What Is a Shampoo Bar? Plus, Find Out Why Your Hair Might Benefit from Using One
Refreshing your strands and scalp with shampoo is always the goal during your hair wash routine. And while you might already have a go-to hair cleanser, we'd urge you to consider one type that is often overlooked: shampoo bars. Here's what the experts say about this new hair care product category, including how to use these package-free bars effectively.
A shampoo bar is a solid version of your standard liquid option.
Think of your shampoo bar the same way you would your favorite liquid product. Luana Bumachar, the vice president of owned brands and innovation at Grove Collaborative, explains that these compact formulas are packed with the same active ingredients found in your bottled version—just condensed in small, solid form (usually with a nourishing base, like coconut oil). Plus, most shampoo bars are free of drying chemicals, parabens, phthalates, silicones, and SLS/SLEs. In turn, they are gentler on your scalp. "It is stripped of ingredients that only exist to make a shampoo liquid, such as water, while still providing all the benefits of a traditional shampoo in terms of specific hair needs, usage experience, and effectiveness," she adds.
Lather the shampoo either onto your scalp or in your hands.
Stephanie Louis, the chief executive, operating officer, and owner of Stylebox Salon, says to use a shampoo bar exactly like a bar of soap. The only difference? You'll lather this onto your scalp instead of your body. "If you have longer or curlier hair, we'd recommend rubbing the bar between your hands to work up a lather first, and once you have that soapiness, massage that directly onto your scalp," she says, explaining that this is helpful for kinkier textures, since rubbing a bar directly on the scalp can cause tangling. "Those with shorter, straighter hair can apply the product directly onto their head and scalp." Then, once you finish washing, rinse your hair clean per usual.
Depending on the shampoo bar brand, you may no longer need to use as much conditioner after washing. "Since some of the gentler, sulfate-free, and paraben-free cleansers don't strip the hair of its natural oils, they will leave the hair feeling softer, bouncier, and shinier than traditional detergent-based shampoos," adds Louis.
Keep an eye out for any waxiness, though.
One thing to keep in mind when making the switch from liquid to bar shampoo? Your hair will need to adjust to the product. "Without getting too heavy on the science of saponification (the process that turns fats and oils into soap), one of the consequences of combining any soap bar with hard water is that it often causes soap scum," Louis says. "So, you could also experience that sticky, filmy, squeaky feeling from the soap scum residue remaining on your scalp." After a few washes, however, Bumachar says oil production should stabilize and build-up should clear, signaling that your hair and scalp are used to this new cleanser format.
These bars are long-lasting and environmentally friendly.
"One of the main benefits of using a shampoo bar over liquid shampoo is how much longer it lasts," Louis shares, noting that a little can really go a long way. The reason for this, explains Bumachar, is that most makers pack many concentrated, essential ingredients into the small bar. Another perk? Shampoo bars are eco-friendly, as they limit waste you would otherwise create with standard plastic shampoo bottles.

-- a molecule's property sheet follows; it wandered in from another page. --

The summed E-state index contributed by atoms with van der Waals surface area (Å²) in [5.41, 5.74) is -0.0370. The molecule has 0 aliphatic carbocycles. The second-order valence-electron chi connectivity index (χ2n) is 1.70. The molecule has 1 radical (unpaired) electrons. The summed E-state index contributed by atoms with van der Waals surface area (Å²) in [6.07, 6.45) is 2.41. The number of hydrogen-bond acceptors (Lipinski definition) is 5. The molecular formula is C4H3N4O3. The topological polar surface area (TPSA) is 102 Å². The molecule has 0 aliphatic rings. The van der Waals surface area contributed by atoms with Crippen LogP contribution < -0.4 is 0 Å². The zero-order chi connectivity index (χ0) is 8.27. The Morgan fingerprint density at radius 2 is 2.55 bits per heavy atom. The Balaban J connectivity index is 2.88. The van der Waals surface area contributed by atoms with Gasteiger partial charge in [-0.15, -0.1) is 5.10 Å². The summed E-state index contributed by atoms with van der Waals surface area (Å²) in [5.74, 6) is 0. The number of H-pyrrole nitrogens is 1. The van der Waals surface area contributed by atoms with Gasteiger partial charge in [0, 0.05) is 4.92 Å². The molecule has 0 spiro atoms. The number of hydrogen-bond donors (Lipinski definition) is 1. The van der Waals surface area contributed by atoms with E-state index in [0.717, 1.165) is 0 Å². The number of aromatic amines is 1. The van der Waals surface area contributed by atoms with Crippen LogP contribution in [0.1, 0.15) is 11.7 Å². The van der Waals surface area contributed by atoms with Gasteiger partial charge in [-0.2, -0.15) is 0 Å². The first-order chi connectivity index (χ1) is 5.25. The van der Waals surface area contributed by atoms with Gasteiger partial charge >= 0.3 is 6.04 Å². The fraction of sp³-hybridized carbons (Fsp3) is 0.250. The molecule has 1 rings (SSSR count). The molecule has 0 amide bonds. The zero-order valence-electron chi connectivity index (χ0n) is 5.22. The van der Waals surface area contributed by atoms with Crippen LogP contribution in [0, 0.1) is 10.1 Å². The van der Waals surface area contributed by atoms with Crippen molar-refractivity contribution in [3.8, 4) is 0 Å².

There are a few main shampoo bar iterations available today.
While you can find a wide range of bars on the market, Louis explains that most fall into three categories: cold-pressed, glycerin-based, and surfactant. Cold-pressed iterations are made by mixing a fat (like shea butter) or an oil (like coconut oil) with an alkali (like lye), the hair expert shares. These rich varieties may lead to scalp build-up without a clarifying rinse, like one based with apple cider vinegar. Glycerin-based options can cause breakouts and weigh hair down from compounds like palm oil, but are oftentimes the most hydrating. Lastly, surfactant shampoo bars are like your traditional shampoos; they can work up a good lather, but can be drying, which is why Louis recommends using a conditioner afterwards.
The experts have a few favorites.
Overall, Louis recommends shampoo bars that steer clear of silicones, sulfates, and parabens. The Shea Moisture Coconut & Hibiscus Clay Shampoo Bar ($7.99, amazon.com) is one of her favorites for this very reason. Plus, it's perfect for those with thick, curly textures. Another top pick for a range of textures? The OBIA Naturals Coconut and Shea Shampoo Bar ($11.98, walmart.com), which prevents hair damage and scalp irritation and protects strands from heat and chemicals.
Use shampoo and conditioner bars together when possible.
Whenever possible, pair a brand's shampoo bar with the corresponding conditioner bar to "reinforce the benefit, and leave hair nourished and soft," Bumachar adds. As for her go-tos? She prefers scalp-specific options, which cater to hydration, moisture, and volume. The Peach Strengthening Shampoo and its conditioning counterpart ($22.95, grove.co), for example, are rich in monoi oil and "promote a healthy scalp, improve hair elasticity and strength, and reduce breakage and split-ends while smoothing the hair cuticle and reducing frizz."
Are your hair and scalp in need of moisture? Bumachar turns to the Peach Moisturizing Shampoo and Conditioner Bars ($22.95, grove.co). These feature nourishing babassu oil that restores the scalp and also locks in moisture and shine without weighing hair down. For those looking to boost volume, turn to "the Peach Volumizing Shampoo Bar and Conditioner ($22.95, grove.co), which have scalp-invigorating hibiscus oil to plump strands while improving blood circulation to the scalp, promoting keratin production, and amplifying hair for a fuller look from roots to tips," Bumachar notes.